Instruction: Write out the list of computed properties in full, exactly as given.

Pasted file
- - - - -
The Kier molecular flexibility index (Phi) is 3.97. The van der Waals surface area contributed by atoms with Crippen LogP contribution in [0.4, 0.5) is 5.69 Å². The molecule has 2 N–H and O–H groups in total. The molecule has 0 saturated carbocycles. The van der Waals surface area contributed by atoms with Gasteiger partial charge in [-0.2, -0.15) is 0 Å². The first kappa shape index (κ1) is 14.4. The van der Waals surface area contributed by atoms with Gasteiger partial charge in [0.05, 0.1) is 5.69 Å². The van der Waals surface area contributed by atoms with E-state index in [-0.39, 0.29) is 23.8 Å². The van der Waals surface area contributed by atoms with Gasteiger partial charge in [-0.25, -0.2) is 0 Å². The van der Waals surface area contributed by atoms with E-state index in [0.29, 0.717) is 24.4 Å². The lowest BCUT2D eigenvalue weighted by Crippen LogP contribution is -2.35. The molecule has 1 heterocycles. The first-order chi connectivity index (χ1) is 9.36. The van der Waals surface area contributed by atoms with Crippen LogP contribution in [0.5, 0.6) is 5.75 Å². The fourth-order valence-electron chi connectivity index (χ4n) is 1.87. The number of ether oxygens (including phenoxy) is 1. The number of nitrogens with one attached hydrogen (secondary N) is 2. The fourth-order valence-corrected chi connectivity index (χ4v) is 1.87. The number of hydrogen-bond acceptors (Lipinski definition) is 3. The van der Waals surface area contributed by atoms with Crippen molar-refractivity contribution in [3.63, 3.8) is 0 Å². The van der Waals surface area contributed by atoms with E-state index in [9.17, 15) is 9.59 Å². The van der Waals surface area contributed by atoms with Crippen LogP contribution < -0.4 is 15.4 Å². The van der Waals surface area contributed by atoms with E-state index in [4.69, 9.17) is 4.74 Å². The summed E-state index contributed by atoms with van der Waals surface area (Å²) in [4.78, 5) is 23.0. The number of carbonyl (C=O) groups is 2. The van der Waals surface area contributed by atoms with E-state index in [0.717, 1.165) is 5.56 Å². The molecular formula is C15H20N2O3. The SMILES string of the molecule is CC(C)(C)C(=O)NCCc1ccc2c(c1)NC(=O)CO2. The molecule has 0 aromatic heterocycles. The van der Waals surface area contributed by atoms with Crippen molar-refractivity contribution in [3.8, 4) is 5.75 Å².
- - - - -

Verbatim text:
The Kier molecular flexibility index (Phi) is 3.97. The van der Waals surface area contributed by atoms with Crippen LogP contribution in [0.4, 0.5) is 5.69 Å². The molecule has 2 N–H and O–H groups in total. The molecule has 0 saturated carbocycles. The van der Waals surface area contributed by atoms with Gasteiger partial charge in [-0.2, -0.15) is 0 Å². The first kappa shape index (κ1) is 14.4. The van der Waals surface area contributed by atoms with Gasteiger partial charge in [0.05, 0.1) is 5.69 Å². The van der Waals surface area contributed by atoms with E-state index in [-0.39, 0.29) is 23.8 Å². The van der Waals surface area contributed by atoms with Gasteiger partial charge in [-0.25, -0.2) is 0 Å². The van der Waals surface area contributed by atoms with E-state index in [0.29, 0.717) is 24.4 Å². The lowest BCUT2D eigenvalue weighted by Crippen LogP contribution is -2.35. The molecule has 1 heterocycles. The first-order chi connectivity index (χ1) is 9.36. The van der Waals surface area contributed by atoms with Crippen LogP contribution in [0.5, 0.6) is 5.75 Å². The fourth-order valence-electron chi connectivity index (χ4n) is 1.87. The number of ether oxygens (including phenoxy) is 1. The number of nitrogens with one attached hydrogen (secondary N) is 2. The fourth-order valence-corrected chi connectivity index (χ4v) is 1.87. The number of hydrogen-bond acceptors (Lipinski definition) is 3. The van der Waals surface area contributed by atoms with Crippen molar-refractivity contribution in [3.63, 3.8) is 0 Å². The van der Waals surface area contributed by atoms with E-state index in [9.17, 15) is 9.59 Å². The van der Waals surface area contributed by atoms with Crippen LogP contribution < -0.4 is 15.4 Å². The van der Waals surface area contributed by atoms with E-state index in [4.69, 9.17) is 4.74 Å². The summed E-state index contributed by atoms with van der Waals surface area (Å²) in [4.78, 5) is 23.0. The number of carbonyl (C=O) groups is 2. The van der Waals surface area contributed by atoms with E-state index in [0.717, 1.165) is 5.56 Å². The molecular formula is C15H20N2O3. The SMILES string of the molecule is CC(C)(C)C(=O)NCCc1ccc2c(c1)NC(=O)CO2. The molecule has 0 aromatic heterocycles. The van der Waals surface area contributed by atoms with Crippen molar-refractivity contribution in [3.8, 4) is 5.75 Å².